A dual-band/stacked floor unit with 15 knobs and five toggles that will make compression control freaks giddy. The PG Becos CompIQ TWAIN review.
Recorded direct using an Mbox and running Logic X.
Clip 1: Fender Ultra Jazz 4 (60/40 favoring neck pickup) Band 1: Threshold 10 o’clock, ratio 11 o’clock, gain 11 o’clock, x-over 11 o’clock/Band 2: Threshold 2 o’clock, ratio noon, mix 11 o’clock, gain 11 o’clock.
Clip 2: 1985 Yamaha BB3000S, with tone at 50 percent and neck pickup onlyFender Ultra Jazz 4 (60/40 favoring neck pickup) Band 1: Threshold 10 o’clock, ratio 1 o’clock, gain 10 o’clock, x-over 8 o’clock/Band 2: Threshold 5 o’clock, ratio 11 noon, mix 8 o’clock, gain 10 o’clock.
Clip 3: 1985 Yamaha BB3000S, with both pickups dimed. Band 1: Threshold 10 o’clock, ratio 10 o’clock, gain 10 o’clock, x-over 2 o’clock/Band 2: Threshold 11 o’clock, ratio 11, mix 11 o’clock, gain 10 o’clock.
Incredibly versatile. Classic compression sounds. Dual-band or stacked capability.
Crowded control surface. Plastic controls too close to the footswitch.
Becos CompIQ Twain
Ease of Use:
The folks at Romania-based Becos are no strangers to building solid compressors, and have a string of well-received, small-footprint units. These units are mostly aimed at users who desire set-it-and-forget-it, studio-quality analog compression. The larger-footprint CompIQ TWAIN model, however, is obviously built for players who have more of an “I want to control every aspect of compression” mentality. And the TWAIN has a sea of compression options available.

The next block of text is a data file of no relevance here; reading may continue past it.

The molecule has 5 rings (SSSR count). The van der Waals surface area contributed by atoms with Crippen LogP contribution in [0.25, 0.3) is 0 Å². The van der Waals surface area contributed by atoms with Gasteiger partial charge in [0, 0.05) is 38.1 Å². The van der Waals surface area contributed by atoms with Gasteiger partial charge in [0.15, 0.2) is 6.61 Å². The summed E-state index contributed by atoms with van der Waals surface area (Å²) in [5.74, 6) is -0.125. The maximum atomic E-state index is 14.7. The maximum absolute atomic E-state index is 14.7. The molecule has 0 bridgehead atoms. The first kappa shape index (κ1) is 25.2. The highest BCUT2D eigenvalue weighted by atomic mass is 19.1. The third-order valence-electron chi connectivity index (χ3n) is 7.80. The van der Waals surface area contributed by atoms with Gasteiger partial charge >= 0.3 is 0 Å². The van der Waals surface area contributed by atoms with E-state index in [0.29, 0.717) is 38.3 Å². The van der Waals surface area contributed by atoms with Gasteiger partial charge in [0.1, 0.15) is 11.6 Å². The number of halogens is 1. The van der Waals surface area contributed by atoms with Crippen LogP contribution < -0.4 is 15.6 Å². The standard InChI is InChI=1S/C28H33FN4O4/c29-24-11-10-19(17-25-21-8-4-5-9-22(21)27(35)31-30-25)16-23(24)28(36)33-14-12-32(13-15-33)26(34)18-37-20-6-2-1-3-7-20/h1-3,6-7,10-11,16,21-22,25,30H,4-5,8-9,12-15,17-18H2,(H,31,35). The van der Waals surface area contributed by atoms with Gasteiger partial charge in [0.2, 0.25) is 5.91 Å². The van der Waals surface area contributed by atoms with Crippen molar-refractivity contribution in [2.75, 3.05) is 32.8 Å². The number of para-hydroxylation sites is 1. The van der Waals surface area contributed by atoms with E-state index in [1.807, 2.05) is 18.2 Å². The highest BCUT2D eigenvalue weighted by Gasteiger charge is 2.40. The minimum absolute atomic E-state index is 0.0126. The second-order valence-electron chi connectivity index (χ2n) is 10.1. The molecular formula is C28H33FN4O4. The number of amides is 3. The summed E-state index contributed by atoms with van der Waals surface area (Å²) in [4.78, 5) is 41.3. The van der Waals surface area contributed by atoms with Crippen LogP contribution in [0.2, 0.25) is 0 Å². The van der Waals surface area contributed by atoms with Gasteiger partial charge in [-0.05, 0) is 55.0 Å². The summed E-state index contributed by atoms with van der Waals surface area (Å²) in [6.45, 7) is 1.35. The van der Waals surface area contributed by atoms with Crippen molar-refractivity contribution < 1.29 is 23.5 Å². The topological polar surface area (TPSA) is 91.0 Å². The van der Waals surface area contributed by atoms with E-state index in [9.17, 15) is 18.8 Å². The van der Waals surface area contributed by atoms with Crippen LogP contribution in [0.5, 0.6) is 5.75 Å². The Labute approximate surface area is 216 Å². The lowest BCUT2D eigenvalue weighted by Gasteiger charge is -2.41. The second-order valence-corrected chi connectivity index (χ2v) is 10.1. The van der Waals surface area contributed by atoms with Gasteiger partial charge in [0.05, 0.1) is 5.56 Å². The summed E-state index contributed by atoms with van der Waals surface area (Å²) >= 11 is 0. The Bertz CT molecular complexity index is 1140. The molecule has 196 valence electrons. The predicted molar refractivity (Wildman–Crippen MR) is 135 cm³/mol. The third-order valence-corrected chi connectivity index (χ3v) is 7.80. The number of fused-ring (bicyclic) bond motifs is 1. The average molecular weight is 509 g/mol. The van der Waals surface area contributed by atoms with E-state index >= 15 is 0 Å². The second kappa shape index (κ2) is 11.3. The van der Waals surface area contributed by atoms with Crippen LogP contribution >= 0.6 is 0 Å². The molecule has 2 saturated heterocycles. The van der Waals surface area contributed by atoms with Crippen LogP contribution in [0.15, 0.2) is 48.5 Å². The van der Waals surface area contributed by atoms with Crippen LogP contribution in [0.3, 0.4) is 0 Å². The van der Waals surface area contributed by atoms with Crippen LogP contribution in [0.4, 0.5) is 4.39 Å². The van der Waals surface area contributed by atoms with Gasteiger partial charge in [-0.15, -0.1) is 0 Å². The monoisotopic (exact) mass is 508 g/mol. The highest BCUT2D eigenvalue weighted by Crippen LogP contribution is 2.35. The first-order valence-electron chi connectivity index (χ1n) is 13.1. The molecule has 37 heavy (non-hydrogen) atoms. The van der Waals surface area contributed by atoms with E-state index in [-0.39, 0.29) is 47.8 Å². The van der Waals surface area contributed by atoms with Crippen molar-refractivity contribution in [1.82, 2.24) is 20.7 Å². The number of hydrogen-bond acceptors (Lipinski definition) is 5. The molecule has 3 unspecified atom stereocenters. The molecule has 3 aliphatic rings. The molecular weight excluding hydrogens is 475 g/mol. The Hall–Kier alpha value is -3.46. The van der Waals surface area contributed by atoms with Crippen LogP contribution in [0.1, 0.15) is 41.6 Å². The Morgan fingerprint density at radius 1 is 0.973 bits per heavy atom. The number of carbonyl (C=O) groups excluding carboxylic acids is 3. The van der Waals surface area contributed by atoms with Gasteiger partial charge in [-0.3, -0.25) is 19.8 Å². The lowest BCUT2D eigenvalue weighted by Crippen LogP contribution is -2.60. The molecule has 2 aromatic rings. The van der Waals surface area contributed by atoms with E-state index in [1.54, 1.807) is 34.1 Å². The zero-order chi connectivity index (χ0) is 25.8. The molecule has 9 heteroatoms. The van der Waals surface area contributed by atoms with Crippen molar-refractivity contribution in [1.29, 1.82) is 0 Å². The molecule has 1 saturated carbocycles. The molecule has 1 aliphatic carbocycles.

The TWAIN is dual-band, with separate sides for lows and highs. The controls, for the most part, mirror each other. This layout helps in navigating the very feature-heavy panel. The most important switch on the CompIQ TWAIN, however, is located on the side near the input jack. It’s the switch that converts the unit to a stacked compressor. This feature will stack both compression engines in series to achieve a slower, warmer, optical-compression feel. Other important features on top of the pedal include the crossover frequency selector between the two bands, a wet/dry control, and a 3-way side-chain-filter switch. The switches between fast/slow timing and hard/soft knee are also available on both sides of the pedal.